By the age of 32, David Nixon watched as his life spiraled out of control. He had lost his house and was living in his van with a Doberman and a wolf … he was a jobless, absent father who had just ended a 30-day crack binge; he had nothing, writes author John Donnelly. And then Nixon heard the voice of God inside his head. “I am going to save you,” the voice said. During the next several years Nixon rebuilt his life, turning it over to the Lord. Nixon finally knew what God wanted him to do — he was going to build an orphanage for Africa’s AIDS orphans.
Now, in “A Twist of Faith,” veteran reporter Donnelly takes readers across Africa, bringing an on-the-ground look at the thousands of American Christians devoting time, energy and billions of dollars to support African children orphaned by the AIDS epidemic. However, he writes, “far too often those heading to Africa are guided by nothing more than their heart.”
It is in the Republic of Malawi in southeast Africa, that Donnelly meets Nixon, the down-and-out carpenter from North Carolina, who, after a religious awakening, leaves home and sets out to build an orphanage. Tracking Nixon’s progress over four years, Donnelly recounts the many mistakes the evangelist made and the lessons he learned while building and running the Nlira-Wanga Orphan Aid Homes, or NOAH. One of Nixon’s biggest obstacles was winning the support of the village chief who openly attempted to sabotage the construction of NOAH. The chief questioned Nixon’s plan to educate only the orphan children and not include the children from the village.
Addressing this question, Donnelly meets with Kerry Olson, founder of the Firelight Foundation, whose philosophy is to support communities by listening to their ideas. Olson tells Donnelly that most community members want to keep the children in the communities — not put them in orphanages or send them overseas for adoption. “No one ever sees the relationship between the child and the loving grandmother,” she says. “But that love means the world to the child, and that should be preserved whenever possible.”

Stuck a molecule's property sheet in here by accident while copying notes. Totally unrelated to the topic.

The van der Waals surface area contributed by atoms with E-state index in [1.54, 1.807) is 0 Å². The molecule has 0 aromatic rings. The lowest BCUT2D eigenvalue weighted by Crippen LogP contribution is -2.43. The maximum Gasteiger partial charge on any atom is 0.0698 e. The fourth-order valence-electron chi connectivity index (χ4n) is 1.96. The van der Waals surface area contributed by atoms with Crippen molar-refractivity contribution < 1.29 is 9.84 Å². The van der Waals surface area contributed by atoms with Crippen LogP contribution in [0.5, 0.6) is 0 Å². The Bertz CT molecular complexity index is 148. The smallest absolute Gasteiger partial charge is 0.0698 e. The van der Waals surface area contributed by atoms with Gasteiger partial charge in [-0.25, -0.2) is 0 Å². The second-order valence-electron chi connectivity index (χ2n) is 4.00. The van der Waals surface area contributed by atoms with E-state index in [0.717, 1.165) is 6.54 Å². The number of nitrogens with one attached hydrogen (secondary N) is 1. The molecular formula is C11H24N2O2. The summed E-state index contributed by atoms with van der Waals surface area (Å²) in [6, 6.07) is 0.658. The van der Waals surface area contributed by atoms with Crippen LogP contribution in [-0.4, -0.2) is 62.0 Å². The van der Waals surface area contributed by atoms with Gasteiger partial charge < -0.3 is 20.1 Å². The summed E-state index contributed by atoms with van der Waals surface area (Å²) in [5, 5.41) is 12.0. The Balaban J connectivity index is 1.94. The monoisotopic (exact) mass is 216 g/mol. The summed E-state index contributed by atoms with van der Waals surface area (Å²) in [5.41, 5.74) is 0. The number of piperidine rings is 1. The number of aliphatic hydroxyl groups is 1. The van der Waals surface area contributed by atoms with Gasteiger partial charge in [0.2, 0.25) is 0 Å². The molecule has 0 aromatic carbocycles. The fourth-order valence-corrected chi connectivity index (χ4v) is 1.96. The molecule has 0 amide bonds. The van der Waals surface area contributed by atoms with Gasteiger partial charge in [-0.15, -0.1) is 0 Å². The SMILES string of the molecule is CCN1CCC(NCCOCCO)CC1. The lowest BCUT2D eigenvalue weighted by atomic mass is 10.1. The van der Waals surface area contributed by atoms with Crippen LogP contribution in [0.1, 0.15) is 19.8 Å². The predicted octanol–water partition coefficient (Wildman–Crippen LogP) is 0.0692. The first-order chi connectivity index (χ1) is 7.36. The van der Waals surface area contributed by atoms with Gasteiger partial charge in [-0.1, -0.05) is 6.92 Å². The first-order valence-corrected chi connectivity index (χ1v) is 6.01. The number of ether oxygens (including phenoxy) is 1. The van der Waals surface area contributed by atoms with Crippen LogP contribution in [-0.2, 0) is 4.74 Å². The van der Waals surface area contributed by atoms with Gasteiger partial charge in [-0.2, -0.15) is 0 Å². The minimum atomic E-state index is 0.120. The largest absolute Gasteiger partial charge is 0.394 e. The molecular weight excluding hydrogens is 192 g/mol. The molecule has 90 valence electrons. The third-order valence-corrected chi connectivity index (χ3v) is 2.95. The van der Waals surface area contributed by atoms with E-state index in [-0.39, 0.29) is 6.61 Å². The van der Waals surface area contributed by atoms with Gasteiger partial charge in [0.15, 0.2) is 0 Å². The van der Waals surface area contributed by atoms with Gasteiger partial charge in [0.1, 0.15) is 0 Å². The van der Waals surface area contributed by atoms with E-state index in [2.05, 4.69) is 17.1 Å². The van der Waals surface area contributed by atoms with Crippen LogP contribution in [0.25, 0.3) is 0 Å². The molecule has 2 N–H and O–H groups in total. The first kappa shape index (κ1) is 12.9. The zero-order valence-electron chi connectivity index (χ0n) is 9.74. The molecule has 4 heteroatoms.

Donnelly learns that the U.S. government actually discourages the building of orphanages in Africa as research has shown that orphanages are not the best way to care for children. Donnelly speaks to others who agree that orphanages create psychological disorders and adjustment issues for children when they eventually re-enter society.
Going beyond faith-based organizations, Donnelly reports on celebrity philanthropists from Oprah Winfrey to Madonna, and questions the good they are doing in Africa. Ultimately, learning to listen to the needs and ideas of the local Malawian villagers, David Nixon did eventually succeed in building NOAH, now a school and feeding center that serves 350 local orphans. According to Donnelly, Nixon’s story is repeated hundreds of times every day throughout Africa: Americans trying to do good in a place nothing like home. For Nixon, being in Malawi not only allowed him to save souls, but the experience allowed him to save his own soul.
This is a story told with great honesty and respect, both honoring the central role of faith in inspiring compassionate action and sharing the hard lessons to be learned when the best of intentions go awry. Ultimately a story of hope and a call to informed action, “A Twist of Faith” is highly recommended reading for anyone who wants to serve God’s most vulnerable children. — Reviewed by Richard Fischer